explain what it will do ? – rɑːdʒɑ Aug 16 '13 at 12:56

You can right click the target file, Properties, Audio/Video but you will not get the exact framerate. To get a precise framerate you can install MediaInfo.

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Just in case someone stumbles upon this... you can of course use input arg as the path ;)

import numpy as np
import os
import subprocess

def getFramerate():
    con = "ffprobe -v error -select_streams v:0 -show_entries stream=avg_frame_rate -of default=noprint_wrappers=1:nokey=1 D:\\Uni\\Seminar\\leecher\\Ninja\\stream1.mp4"

    proc = subprocess.Popen(con, stdout=subprocess.PIPE, shell=True)
    framerateString = str(proc.stdout.read())[2:-5]
    a = int(framerateString.split('/')[0])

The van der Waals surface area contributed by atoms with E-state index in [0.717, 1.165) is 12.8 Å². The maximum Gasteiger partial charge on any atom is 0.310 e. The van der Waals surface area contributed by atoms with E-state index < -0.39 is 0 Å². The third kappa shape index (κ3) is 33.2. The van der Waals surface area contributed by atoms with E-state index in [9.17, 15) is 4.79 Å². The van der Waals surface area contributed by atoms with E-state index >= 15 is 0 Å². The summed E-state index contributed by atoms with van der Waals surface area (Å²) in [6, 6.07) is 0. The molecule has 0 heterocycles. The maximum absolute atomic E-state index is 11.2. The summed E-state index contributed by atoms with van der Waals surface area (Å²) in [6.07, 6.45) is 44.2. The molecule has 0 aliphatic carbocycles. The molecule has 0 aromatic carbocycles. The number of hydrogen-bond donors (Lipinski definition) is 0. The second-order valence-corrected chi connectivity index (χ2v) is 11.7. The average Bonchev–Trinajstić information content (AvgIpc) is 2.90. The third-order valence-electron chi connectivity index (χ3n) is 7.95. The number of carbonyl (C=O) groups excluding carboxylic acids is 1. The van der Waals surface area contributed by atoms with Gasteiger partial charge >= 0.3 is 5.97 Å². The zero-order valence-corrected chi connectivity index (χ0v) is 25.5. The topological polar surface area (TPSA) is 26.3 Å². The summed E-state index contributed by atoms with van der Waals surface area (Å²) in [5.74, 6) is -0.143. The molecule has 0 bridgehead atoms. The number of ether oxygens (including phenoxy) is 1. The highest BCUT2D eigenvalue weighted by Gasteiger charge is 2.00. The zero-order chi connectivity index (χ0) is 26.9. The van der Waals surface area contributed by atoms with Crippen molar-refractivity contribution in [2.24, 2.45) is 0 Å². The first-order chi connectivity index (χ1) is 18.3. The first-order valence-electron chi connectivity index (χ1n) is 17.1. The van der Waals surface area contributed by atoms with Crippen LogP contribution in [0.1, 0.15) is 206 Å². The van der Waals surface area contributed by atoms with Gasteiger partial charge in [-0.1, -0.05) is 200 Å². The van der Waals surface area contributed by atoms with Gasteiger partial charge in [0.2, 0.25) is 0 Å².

b = int(framerateString.split('/')[1])
    return int(np.round(np.divide(a,b)))
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framerate=$(( $(ffprobe -v 0 -of csv=p=0 -select_streams v:0 -show_entries stream=r_frame_rate "$1" | sed 's#/# / #g') ))

^ this will return the exact frame rate, and do the maths on it, to give you the final exact frame rate (it will convert 25.000/1 to 25, for example)

No need for Python (requires a Bash-like shell)

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$fps = exec("ffprobe -v error -select_streams v -of default=noprint_wrappers=1:nokey=1 -show_entries stream=r_frame_rate input.mkv");
$fps = round(strstr($fps, '/' , true) / substr (strstr($fps, '/'), 1 ), 2);

Output Example: 29.97 or 59.94

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Uses the stats script bundled by default with MPV. So just play the file with MPV and press i. A bunch of statistics including framerate will appear.